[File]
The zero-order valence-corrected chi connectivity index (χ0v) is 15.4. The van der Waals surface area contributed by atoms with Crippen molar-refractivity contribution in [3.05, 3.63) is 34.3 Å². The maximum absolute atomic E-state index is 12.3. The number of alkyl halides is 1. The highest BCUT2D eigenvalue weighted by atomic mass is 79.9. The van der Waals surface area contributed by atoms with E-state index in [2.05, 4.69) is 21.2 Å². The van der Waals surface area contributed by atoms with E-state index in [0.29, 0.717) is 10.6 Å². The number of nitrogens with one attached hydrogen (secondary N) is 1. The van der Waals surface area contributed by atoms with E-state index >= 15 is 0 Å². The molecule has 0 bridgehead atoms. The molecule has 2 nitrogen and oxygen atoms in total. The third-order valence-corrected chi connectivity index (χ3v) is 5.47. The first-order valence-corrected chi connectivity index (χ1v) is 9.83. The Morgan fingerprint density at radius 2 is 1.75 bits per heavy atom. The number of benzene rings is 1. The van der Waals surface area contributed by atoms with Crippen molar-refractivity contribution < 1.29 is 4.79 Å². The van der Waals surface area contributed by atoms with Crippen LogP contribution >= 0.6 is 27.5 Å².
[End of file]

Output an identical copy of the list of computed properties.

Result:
The zero-order valence-corrected chi connectivity index (χ0v) is 15.4. The van der Waals surface area contributed by atoms with Crippen molar-refractivity contribution in [3.05, 3.63) is 34.3 Å². The maximum absolute atomic E-state index is 12.3. The number of alkyl halides is 1. The highest BCUT2D eigenvalue weighted by atomic mass is 79.9. The van der Waals surface area contributed by atoms with E-state index in [2.05, 4.69) is 21.2 Å². The van der Waals surface area contributed by atoms with E-state index in [0.29, 0.717) is 10.6 Å². The number of nitrogens with one attached hydrogen (secondary N) is 1. The van der Waals surface area contributed by atoms with E-state index >= 15 is 0 Å². The molecule has 0 bridgehead atoms. The molecule has 2 nitrogen and oxygen atoms in total. The third-order valence-corrected chi connectivity index (χ3v) is 5.47. The first-order valence-corrected chi connectivity index (χ1v) is 9.83. The Morgan fingerprint density at radius 2 is 1.75 bits per heavy atom. The number of benzene rings is 1. The van der Waals surface area contributed by atoms with Crippen molar-refractivity contribution < 1.29 is 4.79 Å². The van der Waals surface area contributed by atoms with Crippen LogP contribution >= 0.6 is 27.5 Å².